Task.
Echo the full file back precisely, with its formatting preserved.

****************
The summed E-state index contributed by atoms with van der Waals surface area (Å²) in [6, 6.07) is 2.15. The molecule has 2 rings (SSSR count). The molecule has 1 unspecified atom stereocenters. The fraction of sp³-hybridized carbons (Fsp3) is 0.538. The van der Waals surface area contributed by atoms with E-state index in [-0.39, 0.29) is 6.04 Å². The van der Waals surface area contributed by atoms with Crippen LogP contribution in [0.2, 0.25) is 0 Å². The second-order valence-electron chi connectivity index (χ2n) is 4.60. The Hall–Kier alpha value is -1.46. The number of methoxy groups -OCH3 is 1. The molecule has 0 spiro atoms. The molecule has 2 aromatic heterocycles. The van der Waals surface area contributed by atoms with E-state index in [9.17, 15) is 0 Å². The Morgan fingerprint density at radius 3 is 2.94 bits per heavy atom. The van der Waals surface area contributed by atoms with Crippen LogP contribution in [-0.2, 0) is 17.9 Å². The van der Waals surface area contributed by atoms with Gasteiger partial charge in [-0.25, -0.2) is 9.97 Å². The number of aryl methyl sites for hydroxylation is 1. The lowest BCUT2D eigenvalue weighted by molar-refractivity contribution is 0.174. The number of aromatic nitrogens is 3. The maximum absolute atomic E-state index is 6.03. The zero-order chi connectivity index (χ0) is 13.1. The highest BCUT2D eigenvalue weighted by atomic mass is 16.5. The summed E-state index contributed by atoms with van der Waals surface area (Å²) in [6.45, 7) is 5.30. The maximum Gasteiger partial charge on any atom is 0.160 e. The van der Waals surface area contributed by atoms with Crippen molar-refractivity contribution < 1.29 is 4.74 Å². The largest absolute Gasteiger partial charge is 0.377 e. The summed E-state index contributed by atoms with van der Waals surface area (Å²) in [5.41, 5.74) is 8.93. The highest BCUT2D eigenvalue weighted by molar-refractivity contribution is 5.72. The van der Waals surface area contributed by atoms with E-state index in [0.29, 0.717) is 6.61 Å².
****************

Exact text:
The summed E-state index contributed by atoms with van der Waals surface area (Å²) in [6, 6.07) is 2.15. The molecule has 2 rings (SSSR count). The molecule has 1 unspecified atom stereocenters. The fraction of sp³-hybridized carbons (Fsp3) is 0.538. The van der Waals surface area contributed by atoms with E-state index in [-0.39, 0.29) is 6.04 Å². The van der Waals surface area contributed by atoms with Crippen LogP contribution in [0.2, 0.25) is 0 Å². The second-order valence-electron chi connectivity index (χ2n) is 4.60. The Hall–Kier alpha value is -1.46. The number of methoxy groups -OCH3 is 1. The molecule has 0 spiro atoms. The molecule has 2 aromatic heterocycles. The van der Waals surface area contributed by atoms with E-state index in [9.17, 15) is 0 Å². The Morgan fingerprint density at radius 3 is 2.94 bits per heavy atom. The van der Waals surface area contributed by atoms with Crippen LogP contribution in [-0.2, 0) is 17.9 Å². The van der Waals surface area contributed by atoms with Gasteiger partial charge in [-0.25, -0.2) is 9.97 Å². The number of aryl methyl sites for hydroxylation is 1. The lowest BCUT2D eigenvalue weighted by molar-refractivity contribution is 0.174. The number of aromatic nitrogens is 3. The maximum absolute atomic E-state index is 6.03. The zero-order chi connectivity index (χ0) is 13.1. The highest BCUT2D eigenvalue weighted by atomic mass is 16.5. The summed E-state index contributed by atoms with van der Waals surface area (Å²) in [6.45, 7) is 5.30. The maximum Gasteiger partial charge on any atom is 0.160 e. The van der Waals surface area contributed by atoms with Crippen molar-refractivity contribution < 1.29 is 4.74 Å². The largest absolute Gasteiger partial charge is 0.377 e. The summed E-state index contributed by atoms with van der Waals surface area (Å²) in [5.41, 5.74) is 8.93. The highest BCUT2D eigenvalue weighted by molar-refractivity contribution is 5.72. The van der Waals surface area contributed by atoms with E-state index in [0.29, 0.717) is 6.61 Å².